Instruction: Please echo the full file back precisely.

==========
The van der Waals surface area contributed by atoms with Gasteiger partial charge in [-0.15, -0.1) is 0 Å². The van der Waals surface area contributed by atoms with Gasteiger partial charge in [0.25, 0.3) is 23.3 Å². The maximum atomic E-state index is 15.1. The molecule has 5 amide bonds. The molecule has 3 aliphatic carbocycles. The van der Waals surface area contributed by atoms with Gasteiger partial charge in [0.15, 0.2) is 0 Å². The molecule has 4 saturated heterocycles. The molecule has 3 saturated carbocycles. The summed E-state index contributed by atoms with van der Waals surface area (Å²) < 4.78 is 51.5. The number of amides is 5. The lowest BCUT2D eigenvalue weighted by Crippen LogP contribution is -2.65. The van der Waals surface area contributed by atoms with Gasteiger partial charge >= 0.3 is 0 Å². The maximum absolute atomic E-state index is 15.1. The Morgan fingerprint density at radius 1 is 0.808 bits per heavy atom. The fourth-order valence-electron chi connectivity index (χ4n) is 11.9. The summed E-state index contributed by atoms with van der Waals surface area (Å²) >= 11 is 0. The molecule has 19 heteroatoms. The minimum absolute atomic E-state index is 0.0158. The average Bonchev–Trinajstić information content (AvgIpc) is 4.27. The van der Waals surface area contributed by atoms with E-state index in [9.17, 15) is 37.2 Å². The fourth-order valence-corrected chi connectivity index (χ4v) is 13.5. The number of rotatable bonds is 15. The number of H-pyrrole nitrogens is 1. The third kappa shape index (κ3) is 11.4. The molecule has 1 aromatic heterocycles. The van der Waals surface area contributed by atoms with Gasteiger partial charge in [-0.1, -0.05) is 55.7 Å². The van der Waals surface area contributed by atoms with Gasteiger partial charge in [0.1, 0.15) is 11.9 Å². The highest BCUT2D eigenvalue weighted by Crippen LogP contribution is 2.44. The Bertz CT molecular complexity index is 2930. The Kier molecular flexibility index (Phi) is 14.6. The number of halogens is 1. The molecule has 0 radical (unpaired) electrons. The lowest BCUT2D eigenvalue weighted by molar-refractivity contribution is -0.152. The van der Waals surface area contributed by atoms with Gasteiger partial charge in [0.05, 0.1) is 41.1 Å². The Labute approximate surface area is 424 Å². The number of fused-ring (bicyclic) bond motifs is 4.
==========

The van der Waals surface area contributed by atoms with Gasteiger partial charge in [-0.15, -0.1) is 0 Å². The van der Waals surface area contributed by atoms with Gasteiger partial charge in [0.25, 0.3) is 23.3 Å². The maximum atomic E-state index is 15.1. The molecule has 5 amide bonds. The molecule has 3 aliphatic carbocycles. The van der Waals surface area contributed by atoms with Gasteiger partial charge in [0.15, 0.2) is 0 Å². The molecule has 4 saturated heterocycles. The molecule has 3 saturated carbocycles. The summed E-state index contributed by atoms with van der Waals surface area (Å²) < 4.78 is 51.5. The number of amides is 5. The lowest BCUT2D eigenvalue weighted by Crippen LogP contribution is -2.65. The van der Waals surface area contributed by atoms with Gasteiger partial charge >= 0.3 is 0 Å². The maximum absolute atomic E-state index is 15.1. The Morgan fingerprint density at radius 1 is 0.808 bits per heavy atom. The fourth-order valence-electron chi connectivity index (χ4n) is 11.9. The summed E-state index contributed by atoms with van der Waals surface area (Å²) >= 11 is 0. The molecule has 19 heteroatoms. The minimum absolute atomic E-state index is 0.0158. The average Bonchev–Trinajstić information content (AvgIpc) is 4.27. The van der Waals surface area contributed by atoms with E-state index in [9.17, 15) is 37.2 Å². The fourth-order valence-corrected chi connectivity index (χ4v) is 13.5. The number of rotatable bonds is 15. The number of H-pyrrole nitrogens is 1. The third kappa shape index (κ3) is 11.4. The molecule has 1 aromatic heterocycles. The van der Waals surface area contributed by atoms with Gasteiger partial charge in [-0.1, -0.05) is 55.7 Å². The van der Waals surface area contributed by atoms with Gasteiger partial charge in [0.1, 0.15) is 11.9 Å². The highest BCUT2D eigenvalue weighted by Crippen LogP contribution is 2.44. The Bertz CT molecular complexity index is 2930. The Kier molecular flexibility index (Phi) is 14.6. The number of halogens is 1. The molecule has 0 radical (unpaired) electrons. The lowest BCUT2D eigenvalue weighted by molar-refractivity contribution is -0.152. The van der Waals surface area contributed by atoms with Gasteiger partial charge in [0.05, 0.1) is 41.1 Å². The Labute approximate surface area is 424 Å². The number of fused-ring (bicyclic) bond motifs is 4.